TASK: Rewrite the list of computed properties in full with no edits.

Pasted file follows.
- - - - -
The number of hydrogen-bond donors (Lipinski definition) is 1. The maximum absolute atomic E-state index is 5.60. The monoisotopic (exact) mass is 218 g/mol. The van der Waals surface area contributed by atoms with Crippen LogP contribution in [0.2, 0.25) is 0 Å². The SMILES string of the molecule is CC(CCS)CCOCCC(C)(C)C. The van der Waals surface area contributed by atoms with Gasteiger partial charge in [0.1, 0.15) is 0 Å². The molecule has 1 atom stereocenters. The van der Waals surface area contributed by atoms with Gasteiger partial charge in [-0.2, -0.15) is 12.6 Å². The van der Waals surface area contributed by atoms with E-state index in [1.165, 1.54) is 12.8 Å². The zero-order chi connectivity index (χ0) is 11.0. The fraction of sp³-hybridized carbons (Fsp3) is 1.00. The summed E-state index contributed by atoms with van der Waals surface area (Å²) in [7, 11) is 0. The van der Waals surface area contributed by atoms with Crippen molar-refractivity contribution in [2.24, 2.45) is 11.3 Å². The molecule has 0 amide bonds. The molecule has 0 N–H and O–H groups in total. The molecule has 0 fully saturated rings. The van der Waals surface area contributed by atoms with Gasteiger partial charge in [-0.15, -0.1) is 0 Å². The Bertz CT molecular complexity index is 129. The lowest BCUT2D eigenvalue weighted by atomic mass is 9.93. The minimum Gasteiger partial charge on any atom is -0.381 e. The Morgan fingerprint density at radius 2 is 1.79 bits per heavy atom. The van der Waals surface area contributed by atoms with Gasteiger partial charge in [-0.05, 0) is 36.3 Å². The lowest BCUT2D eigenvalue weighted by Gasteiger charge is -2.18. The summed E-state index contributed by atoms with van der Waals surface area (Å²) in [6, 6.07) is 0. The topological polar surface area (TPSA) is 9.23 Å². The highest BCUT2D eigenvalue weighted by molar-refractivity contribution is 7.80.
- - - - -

The number of hydrogen-bond donors (Lipinski definition) is 1. The maximum absolute atomic E-state index is 5.60. The monoisotopic (exact) mass is 218 g/mol. The van der Waals surface area contributed by atoms with Crippen LogP contribution in [0.2, 0.25) is 0 Å². The SMILES string of the molecule is CC(CCS)CCOCCC(C)(C)C. The van der Waals surface area contributed by atoms with Gasteiger partial charge in [0.1, 0.15) is 0 Å². The molecule has 1 atom stereocenters. The van der Waals surface area contributed by atoms with Gasteiger partial charge in [-0.2, -0.15) is 12.6 Å². The van der Waals surface area contributed by atoms with E-state index in [1.165, 1.54) is 12.8 Å². The zero-order chi connectivity index (χ0) is 11.0. The fraction of sp³-hybridized carbons (Fsp3) is 1.00. The summed E-state index contributed by atoms with van der Waals surface area (Å²) in [7, 11) is 0. The van der Waals surface area contributed by atoms with Crippen molar-refractivity contribution in [2.24, 2.45) is 11.3 Å². The molecule has 0 amide bonds. The molecule has 0 N–H and O–H groups in total. The molecule has 0 fully saturated rings. The van der Waals surface area contributed by atoms with Gasteiger partial charge in [-0.15, -0.1) is 0 Å². The Bertz CT molecular complexity index is 129. The lowest BCUT2D eigenvalue weighted by atomic mass is 9.93. The minimum Gasteiger partial charge on any atom is -0.381 e. The Morgan fingerprint density at radius 2 is 1.79 bits per heavy atom. The van der Waals surface area contributed by atoms with Gasteiger partial charge in [-0.05, 0) is 36.3 Å². The lowest BCUT2D eigenvalue weighted by Gasteiger charge is -2.18. The summed E-state index contributed by atoms with van der Waals surface area (Å²) in [6, 6.07) is 0. The topological polar surface area (TPSA) is 9.23 Å². The highest BCUT2D eigenvalue weighted by molar-refractivity contribution is 7.80.